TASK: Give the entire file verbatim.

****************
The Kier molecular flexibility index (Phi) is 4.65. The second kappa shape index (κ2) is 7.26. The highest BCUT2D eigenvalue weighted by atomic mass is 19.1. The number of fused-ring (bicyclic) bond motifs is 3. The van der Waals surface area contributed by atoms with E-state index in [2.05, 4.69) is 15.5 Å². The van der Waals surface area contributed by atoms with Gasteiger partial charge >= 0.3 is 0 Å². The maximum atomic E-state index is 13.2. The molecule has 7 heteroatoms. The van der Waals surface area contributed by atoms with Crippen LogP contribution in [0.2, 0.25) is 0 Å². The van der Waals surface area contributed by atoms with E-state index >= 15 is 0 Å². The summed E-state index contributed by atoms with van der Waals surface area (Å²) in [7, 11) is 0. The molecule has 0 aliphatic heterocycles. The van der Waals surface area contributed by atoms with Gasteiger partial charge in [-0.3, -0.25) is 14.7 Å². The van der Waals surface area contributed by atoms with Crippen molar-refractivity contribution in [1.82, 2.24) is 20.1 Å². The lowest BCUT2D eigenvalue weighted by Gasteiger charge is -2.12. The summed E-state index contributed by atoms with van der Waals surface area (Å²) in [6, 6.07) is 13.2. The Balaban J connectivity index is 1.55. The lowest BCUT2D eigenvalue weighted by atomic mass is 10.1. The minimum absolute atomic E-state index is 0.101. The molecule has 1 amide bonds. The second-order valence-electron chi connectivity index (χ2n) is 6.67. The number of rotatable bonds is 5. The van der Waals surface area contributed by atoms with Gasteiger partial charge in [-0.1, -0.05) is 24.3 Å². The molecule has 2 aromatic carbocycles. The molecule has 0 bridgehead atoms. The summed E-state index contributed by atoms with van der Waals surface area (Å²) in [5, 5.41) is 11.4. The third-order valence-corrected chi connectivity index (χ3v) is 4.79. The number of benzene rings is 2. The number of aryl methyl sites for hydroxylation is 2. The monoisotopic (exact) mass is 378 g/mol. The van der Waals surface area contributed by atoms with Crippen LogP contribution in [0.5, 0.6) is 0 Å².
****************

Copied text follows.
The Kier molecular flexibility index (Phi) is 4.65. The second kappa shape index (κ2) is 7.26. The highest BCUT2D eigenvalue weighted by atomic mass is 19.1. The number of fused-ring (bicyclic) bond motifs is 3. The van der Waals surface area contributed by atoms with E-state index in [2.05, 4.69) is 15.5 Å². The van der Waals surface area contributed by atoms with Gasteiger partial charge >= 0.3 is 0 Å². The maximum atomic E-state index is 13.2. The molecule has 7 heteroatoms. The van der Waals surface area contributed by atoms with Crippen LogP contribution in [0.2, 0.25) is 0 Å². The van der Waals surface area contributed by atoms with E-state index >= 15 is 0 Å². The summed E-state index contributed by atoms with van der Waals surface area (Å²) in [7, 11) is 0. The molecule has 0 aliphatic heterocycles. The van der Waals surface area contributed by atoms with Gasteiger partial charge in [-0.3, -0.25) is 14.7 Å². The van der Waals surface area contributed by atoms with Crippen molar-refractivity contribution in [1.82, 2.24) is 20.1 Å². The lowest BCUT2D eigenvalue weighted by Gasteiger charge is -2.12. The summed E-state index contributed by atoms with van der Waals surface area (Å²) in [6, 6.07) is 13.2. The Balaban J connectivity index is 1.55. The lowest BCUT2D eigenvalue weighted by atomic mass is 10.1. The minimum absolute atomic E-state index is 0.101. The molecule has 1 amide bonds. The second-order valence-electron chi connectivity index (χ2n) is 6.67. The number of rotatable bonds is 5. The van der Waals surface area contributed by atoms with Gasteiger partial charge in [-0.1, -0.05) is 24.3 Å². The molecule has 2 aromatic carbocycles. The molecule has 0 bridgehead atoms. The summed E-state index contributed by atoms with van der Waals surface area (Å²) in [5, 5.41) is 11.4. The third-order valence-corrected chi connectivity index (χ3v) is 4.79. The number of benzene rings is 2. The number of aryl methyl sites for hydroxylation is 2. The monoisotopic (exact) mass is 378 g/mol. The van der Waals surface area contributed by atoms with Crippen LogP contribution in [0.5, 0.6) is 0 Å².